I went to the Outer Banks for a family reunion over the weekend, and I decided to take the family to Cedar Fair's
My concerns were unfounded. Between an overcast sky and the fact that the park's most popular coaster -- the erupting Volcano -- was closed, we were able to walk onto every coaster. Really. If we wanted to sit in the front, our wait might be extended to a whole three minutes. It was a good thing, too, since we were done with everything we wanted to do by the time a hellacious thunderstorm moved in three hours later.
"There is no way that this park is turning a profit today," my son said, as we had an entire coaster train on the stand-up Shockwave coaster to ourselves. Unless the park was brimming with summer camp groups earlier in the day, he was probably right.
Coupled with the ample elbow room I found at a few amusement parks in Southern California two weeks ago, I'm starting to doubt my theory that regional amusement parks will come out as big winners from the economic stimulus checks that began going out in May.
That's bad news for my portfolio, as someone invested in both Cedar Fair and the financially wobbly Six Flags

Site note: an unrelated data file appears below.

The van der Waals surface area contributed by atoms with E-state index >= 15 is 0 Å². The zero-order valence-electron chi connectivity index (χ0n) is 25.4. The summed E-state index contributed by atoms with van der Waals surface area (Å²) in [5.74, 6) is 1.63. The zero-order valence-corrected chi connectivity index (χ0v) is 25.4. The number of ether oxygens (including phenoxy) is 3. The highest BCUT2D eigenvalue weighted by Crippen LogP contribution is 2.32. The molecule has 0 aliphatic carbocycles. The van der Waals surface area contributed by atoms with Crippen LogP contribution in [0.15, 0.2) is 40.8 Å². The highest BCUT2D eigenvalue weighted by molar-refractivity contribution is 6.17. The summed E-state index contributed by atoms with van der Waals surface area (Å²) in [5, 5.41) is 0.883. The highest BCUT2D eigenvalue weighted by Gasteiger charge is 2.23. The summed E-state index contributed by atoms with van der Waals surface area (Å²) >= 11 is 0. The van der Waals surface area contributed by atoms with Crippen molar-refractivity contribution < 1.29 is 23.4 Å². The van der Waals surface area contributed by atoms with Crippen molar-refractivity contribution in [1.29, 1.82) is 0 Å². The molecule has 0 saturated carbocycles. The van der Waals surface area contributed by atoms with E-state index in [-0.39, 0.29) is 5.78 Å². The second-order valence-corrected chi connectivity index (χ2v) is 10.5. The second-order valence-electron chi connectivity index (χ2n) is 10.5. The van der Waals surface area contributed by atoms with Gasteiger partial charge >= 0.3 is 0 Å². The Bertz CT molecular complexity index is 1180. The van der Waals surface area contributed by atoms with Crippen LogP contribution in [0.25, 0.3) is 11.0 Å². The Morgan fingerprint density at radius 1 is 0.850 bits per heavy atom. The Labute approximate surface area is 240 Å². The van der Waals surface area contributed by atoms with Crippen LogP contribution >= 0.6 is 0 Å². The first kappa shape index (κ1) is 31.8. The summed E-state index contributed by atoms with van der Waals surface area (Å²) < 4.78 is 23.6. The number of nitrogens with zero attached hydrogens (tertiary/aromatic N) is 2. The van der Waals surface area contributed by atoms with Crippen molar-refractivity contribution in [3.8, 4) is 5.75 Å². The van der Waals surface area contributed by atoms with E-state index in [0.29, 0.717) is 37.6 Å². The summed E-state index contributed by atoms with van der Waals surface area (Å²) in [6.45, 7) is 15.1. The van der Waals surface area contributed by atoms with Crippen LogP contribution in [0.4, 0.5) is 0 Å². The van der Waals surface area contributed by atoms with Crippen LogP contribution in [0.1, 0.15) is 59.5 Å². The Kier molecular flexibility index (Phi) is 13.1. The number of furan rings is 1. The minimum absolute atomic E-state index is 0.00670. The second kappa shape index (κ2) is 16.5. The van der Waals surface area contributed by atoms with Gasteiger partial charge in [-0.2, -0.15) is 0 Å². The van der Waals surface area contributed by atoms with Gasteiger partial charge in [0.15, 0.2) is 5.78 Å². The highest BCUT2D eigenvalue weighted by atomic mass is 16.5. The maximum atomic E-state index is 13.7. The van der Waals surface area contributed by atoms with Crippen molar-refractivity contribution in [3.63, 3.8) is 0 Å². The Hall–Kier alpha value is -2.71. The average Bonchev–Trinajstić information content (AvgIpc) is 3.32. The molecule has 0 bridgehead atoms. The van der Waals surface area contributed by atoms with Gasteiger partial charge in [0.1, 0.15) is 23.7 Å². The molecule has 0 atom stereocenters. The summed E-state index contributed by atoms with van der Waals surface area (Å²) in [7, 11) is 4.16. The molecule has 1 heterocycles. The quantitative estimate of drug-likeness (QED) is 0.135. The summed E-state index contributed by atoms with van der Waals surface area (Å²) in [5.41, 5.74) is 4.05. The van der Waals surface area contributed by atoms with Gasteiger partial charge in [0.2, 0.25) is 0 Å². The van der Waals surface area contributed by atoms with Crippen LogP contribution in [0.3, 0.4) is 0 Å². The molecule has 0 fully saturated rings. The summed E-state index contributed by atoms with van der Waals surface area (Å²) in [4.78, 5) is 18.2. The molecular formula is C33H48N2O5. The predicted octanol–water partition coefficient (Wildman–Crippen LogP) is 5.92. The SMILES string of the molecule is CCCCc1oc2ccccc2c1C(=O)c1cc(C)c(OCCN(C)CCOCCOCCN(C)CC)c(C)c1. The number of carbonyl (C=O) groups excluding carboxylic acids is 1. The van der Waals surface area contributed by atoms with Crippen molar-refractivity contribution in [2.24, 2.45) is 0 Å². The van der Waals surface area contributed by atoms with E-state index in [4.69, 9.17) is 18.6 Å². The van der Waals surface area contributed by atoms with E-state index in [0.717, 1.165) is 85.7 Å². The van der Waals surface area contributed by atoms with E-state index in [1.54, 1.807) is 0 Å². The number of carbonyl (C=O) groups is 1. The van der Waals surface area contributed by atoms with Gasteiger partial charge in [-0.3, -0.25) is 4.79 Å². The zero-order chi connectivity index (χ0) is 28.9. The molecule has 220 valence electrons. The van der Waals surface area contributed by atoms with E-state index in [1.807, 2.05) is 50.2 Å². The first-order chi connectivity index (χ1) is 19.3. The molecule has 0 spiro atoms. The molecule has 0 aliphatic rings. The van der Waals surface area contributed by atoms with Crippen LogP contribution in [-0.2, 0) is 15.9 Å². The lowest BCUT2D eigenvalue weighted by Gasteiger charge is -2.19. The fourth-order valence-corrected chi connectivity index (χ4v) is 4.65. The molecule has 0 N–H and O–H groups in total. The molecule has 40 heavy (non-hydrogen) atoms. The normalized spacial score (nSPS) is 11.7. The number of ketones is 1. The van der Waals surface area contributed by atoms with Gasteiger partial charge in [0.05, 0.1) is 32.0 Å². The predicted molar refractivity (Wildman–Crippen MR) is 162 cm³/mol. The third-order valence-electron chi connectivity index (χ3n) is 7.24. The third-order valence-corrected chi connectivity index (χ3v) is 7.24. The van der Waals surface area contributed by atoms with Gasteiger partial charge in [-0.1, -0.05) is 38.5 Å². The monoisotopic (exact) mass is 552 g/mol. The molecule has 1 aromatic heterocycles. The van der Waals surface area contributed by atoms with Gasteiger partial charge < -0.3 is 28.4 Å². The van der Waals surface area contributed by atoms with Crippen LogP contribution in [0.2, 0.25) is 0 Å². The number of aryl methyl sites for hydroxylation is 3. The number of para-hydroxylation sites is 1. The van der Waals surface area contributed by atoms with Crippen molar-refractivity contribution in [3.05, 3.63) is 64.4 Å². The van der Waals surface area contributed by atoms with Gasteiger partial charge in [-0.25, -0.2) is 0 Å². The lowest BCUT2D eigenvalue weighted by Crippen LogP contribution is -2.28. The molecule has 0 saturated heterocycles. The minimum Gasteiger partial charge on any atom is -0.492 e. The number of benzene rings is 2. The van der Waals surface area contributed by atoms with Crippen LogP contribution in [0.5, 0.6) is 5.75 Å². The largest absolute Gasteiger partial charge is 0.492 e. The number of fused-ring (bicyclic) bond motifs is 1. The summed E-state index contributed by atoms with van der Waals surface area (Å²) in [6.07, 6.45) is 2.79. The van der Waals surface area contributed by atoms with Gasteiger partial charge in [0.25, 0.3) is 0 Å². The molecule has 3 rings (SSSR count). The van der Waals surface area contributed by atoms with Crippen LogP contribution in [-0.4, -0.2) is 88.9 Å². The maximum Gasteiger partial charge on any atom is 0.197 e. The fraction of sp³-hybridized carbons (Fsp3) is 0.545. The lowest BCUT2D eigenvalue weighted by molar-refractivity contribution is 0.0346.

They're obviously not being cashed by budding entrepreneurs. This week's glum forecast from Office Depot
Can it be? Are we actually doing the sensible thing and using those rebate checks to pay down debt or launch investing strategies? Probably not.
If you want to know where the money is going, follow the comps. This morning found BJ's Wholesale Club
Most of the specialty retailers and conventional department store chains aren't even coming close. Hip retailer Aeropostale
Spending less on stuff we may actually need? Maybe we're doing the sensible thing after all.
What did you do with your stimulus check, if you got one? Let us know by using the comment box below.
Further Foolishness with no minimum height requirement: